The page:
This is as it is related about Rav Reḥumi, who would commonly study before Rava in Meḥoza: He was accustomed to come back to his home every year on the eve of Yom Kippur. One day he was particularly engrossed in the halakha he was studying, and so he remained in the study hall and did not go home. His wife was expecting him that day and continually said to herself: Now he is coming, now he is coming. But in the end, he did not come. She was distressed by this, and a tear fell from her eye. At that exact moment, Rav Reḥumi was sitting on the roof. The roof collapsed under him, and he died. This teaches how much one must be careful, as he was punished severely for causing anguish to his wife, even inadvertently.
The ironic and obvious question here is how did this punishment vindicate Rav Rechumi’s wife? Not only did she have no husband for this Yom Kippur, but she now also became a widow? We must consider that despite the illogic of this, Rav Rechumi was punished for the sin of neglecting his wife, and that sin was independent of her own wishes though obviously related in a moral sense.
To understand Torah, one must appreciate that it operates on two levels. There is the law, which is about rules, and then the deeper meanings, purposes, and intentions. Though arguably the most important part of the Torah is the intention and spiritual content, the law is still the law.
Our Gemara in Amud Beis uses a derash to derive that mixed species in the vineyard are forbidden to benefit from.
בְּכִלְאֵי הַכֶּרֶם מְנָלַן? אָמַר חִזְקִיָּה: אָמַר קְרָא: ״פֶּן תִּקְדַּשׁ״ – פֶּן תּוּקַד אֵשׁ.
From where do we derive that one is prohibited from deriving benefit from diverse kinds in a vineyard? Ḥizkiyya said: The verse states: “You shall not sow your vineyard with diverse kinds; lest the growth of the seed that you have sown be forbidden [pen tikdash], together with the yield of the vineyard” (Deuteronomy 22:9). Ḥizkiyya makes a play on words, “lest the growth of the seed that you have sown be forbidden [pen tikdash]” as: Lest it be burned [pen tukad esh], indicating that the seed of diverse kinds must be destroyed by fire, so that no benefit is derived from it.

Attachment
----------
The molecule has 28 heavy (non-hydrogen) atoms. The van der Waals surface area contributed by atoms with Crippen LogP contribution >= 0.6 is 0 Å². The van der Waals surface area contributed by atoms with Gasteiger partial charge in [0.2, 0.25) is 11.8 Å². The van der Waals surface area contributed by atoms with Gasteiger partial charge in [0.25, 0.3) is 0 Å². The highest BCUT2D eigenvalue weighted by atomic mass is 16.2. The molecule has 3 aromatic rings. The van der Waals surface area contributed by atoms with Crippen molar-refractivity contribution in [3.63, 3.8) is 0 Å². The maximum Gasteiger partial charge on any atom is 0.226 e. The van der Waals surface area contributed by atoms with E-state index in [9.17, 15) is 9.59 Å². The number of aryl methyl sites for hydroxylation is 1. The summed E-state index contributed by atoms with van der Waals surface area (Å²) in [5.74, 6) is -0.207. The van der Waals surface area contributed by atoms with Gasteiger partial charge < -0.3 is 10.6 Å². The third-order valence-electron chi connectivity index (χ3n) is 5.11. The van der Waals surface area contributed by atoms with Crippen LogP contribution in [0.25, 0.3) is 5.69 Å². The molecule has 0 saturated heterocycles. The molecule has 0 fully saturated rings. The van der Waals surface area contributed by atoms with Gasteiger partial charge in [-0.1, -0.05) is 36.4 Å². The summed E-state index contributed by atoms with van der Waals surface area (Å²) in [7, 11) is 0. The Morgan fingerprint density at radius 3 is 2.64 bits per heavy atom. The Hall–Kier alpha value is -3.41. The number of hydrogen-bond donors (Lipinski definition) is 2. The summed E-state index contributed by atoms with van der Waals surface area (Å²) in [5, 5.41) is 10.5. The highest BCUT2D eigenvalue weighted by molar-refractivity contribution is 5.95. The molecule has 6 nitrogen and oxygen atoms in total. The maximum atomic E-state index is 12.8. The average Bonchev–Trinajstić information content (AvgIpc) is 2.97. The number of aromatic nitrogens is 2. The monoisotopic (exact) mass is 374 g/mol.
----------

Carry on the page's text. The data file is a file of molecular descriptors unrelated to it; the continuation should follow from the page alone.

The Chida (Chomas Anakh Devarim 22:9 and Rosh Dovid Ki Tetze 10) discusses a different kind of mixed species by metaphor. The Torah is like a vineyard, and by metaphor, this prohibition also reminds us that we too must be careful not to mix sin into our performance of mitzvos. He gives common examples such as giving Tzedaka while berating or degrading the person, or celebrating the joys of Shabbos while discussing profane matters at the Shabbos
As a counterpoint to what we discussed in yesterday’s Daf Kiddushin 35, here one must be sensitive to the spirit of the law and not merely the legality. Be careful not to undermine or contaminate a mitzvah with other sinful behavior. This also relates to what we discussed earlier in Psychology of the Daf Kiddushin 53, that one should avoid quarrels about the performance of a mitzvah, even if that means withdrawing from the effort. The ways in which a person’s arrogance and ego can interfere and undermine faithfulness are infinite, and we must always be on guard when we become too zealous about “the principle of the thing.”